Grease cu s o are placed in such number and such re ation to the plates and shaftsy The p coupling plate i is formed with a rib 2' tated by the pecullar character of the couupper plate It of the fifth wheel, these removed from the frame of the tractor.
land the advantages should be apparent from plin plate i', c; The coperating teeth. on tlgiese plates serve to bring the plates together and insure their proper relationship automatically when "the trailer is brought into proper relation to the tractor. The ribs 2, 7:2 are alined properly at the time of this coupling 'so that the single locking bolt Z may be quickly passed through the openingsin said ribs and locked in place by the retaining spring Z. The action of the springs m in absorbing all twisting strains and the action of the anti-clock spring n in absorbing the strains of starting and stoping, have been pointed out hereinbefore.
he entire connection is one which may be readily assembled and disassembled in the first instance and it will be evident that a permanent connection betwen a semi-trailer and tractor might be made by substitutmg for the plates i and lo a single plate on the trailer'which could bebolted to the upper plate It of theconnection. It is equally evident that by removing the gib c the entire fifth wheel as a unitary structure might be The other elements of the combination by which the improved results are attained are set out in the-accompanying claims.
I claim as my invention: l
1. A connection for semi-trailers comprising in combination a ring carried on the tractor unit, a plate rotatably supported thereon, a universal joint comprising two shafts extending at right angles to each other mounted on the plate, a second plate y constituting an element of the universal joint, means to connect the semi-trailer to the second plate, and equalizer springs operatively interposed in all the quadrants formed by said shafts betweensaid plates to counteract the universal movements.
2. A connection for semi-trailers comprising in combination a ring carried by the tractor unit, a plate rotatably sup orted thereon, a shaft journaled on said p ate, a cross coupling member supported on the shaft, a second shaft journaled in said coupling member and extending at right angles to the first shaft, a second plate supported on the second shaft, means to connect the semi-trailer to the second plate, and equalizer springs operatively interposed at opposite `sides of said shaft between said plates to counteract the universal movements..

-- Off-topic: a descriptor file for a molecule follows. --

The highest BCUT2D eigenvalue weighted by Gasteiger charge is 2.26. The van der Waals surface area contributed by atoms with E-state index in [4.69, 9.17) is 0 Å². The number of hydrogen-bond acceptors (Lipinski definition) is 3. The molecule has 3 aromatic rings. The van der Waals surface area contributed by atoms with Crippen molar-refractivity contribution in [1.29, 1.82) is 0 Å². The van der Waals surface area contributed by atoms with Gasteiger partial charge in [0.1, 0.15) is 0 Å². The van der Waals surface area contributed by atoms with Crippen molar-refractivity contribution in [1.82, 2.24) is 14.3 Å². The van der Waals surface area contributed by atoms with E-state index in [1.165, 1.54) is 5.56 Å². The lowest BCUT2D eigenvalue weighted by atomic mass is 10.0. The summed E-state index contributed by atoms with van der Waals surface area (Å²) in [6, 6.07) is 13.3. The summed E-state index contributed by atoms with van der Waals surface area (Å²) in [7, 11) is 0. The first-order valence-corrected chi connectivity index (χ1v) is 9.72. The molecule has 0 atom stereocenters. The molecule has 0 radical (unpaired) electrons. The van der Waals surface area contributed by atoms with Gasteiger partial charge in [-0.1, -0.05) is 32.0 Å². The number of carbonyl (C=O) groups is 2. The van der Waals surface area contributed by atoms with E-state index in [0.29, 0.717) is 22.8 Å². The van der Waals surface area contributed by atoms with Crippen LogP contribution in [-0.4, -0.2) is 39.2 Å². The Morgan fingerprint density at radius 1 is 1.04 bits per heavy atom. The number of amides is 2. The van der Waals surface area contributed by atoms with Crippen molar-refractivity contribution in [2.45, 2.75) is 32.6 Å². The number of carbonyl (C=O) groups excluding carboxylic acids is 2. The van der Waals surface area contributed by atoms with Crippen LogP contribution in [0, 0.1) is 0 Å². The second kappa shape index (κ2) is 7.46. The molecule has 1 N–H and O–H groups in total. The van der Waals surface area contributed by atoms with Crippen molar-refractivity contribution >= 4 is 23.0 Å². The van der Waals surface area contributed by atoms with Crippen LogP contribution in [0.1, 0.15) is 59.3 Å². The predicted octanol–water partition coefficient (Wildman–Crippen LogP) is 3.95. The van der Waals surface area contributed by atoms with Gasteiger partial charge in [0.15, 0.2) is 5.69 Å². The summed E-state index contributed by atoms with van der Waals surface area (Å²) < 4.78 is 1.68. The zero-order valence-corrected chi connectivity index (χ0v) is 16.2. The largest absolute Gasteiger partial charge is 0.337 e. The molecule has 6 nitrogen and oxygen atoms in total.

3. A connection for semi-trailers compris- 13u ing in combination an attachment mounted rotatably on the tractor unit and having capacity for universal movement, a plate carried onv said attachment and formed with ribs, a second plate carried on the semitrailer and formed with ribs to nest with the ribs on the rst named plate when the plates are brought together, 'and a locking bolt adapted to pass through registering holes formed in said plates. I
4. A connection for semitrailers comprising in combination a ring carried on the tractor unit, a plate rotatably supported thereon, a universal joint mounted on the plate, a second plate constituting an element of the universal joint and formed with ribs, a third plate carried on the semi-trailer and formed with ribs to nest with the ribs on the second named plate, and a locking bolt adapted to pass through registering holes formed in the second and third plates.
5. A connection for semi-trailers comprising in combination a ring carried by the tractor unit, a' plate rotatably supported thereon, a shaft journaled on said plate, a cross coupling member supported on the shaft, a second sha-ft journaled in said coupling member and extending at right angles to the first named shaft and in the plane of directional movement of the tractor, equalizer springs placed in all of the uadl'ants formed by the shafts, a second p ate supported on the second shaft, means to connect the semi-trailer to the second plate, and spiral anti-shock springs coiled about said second shaft and operatively disposed with vrespect to said coupling member to absorb starting and stopping strains.
This specification signed this 26th day of. August, A. D. 1919. y
ALFRED F. MAsURY.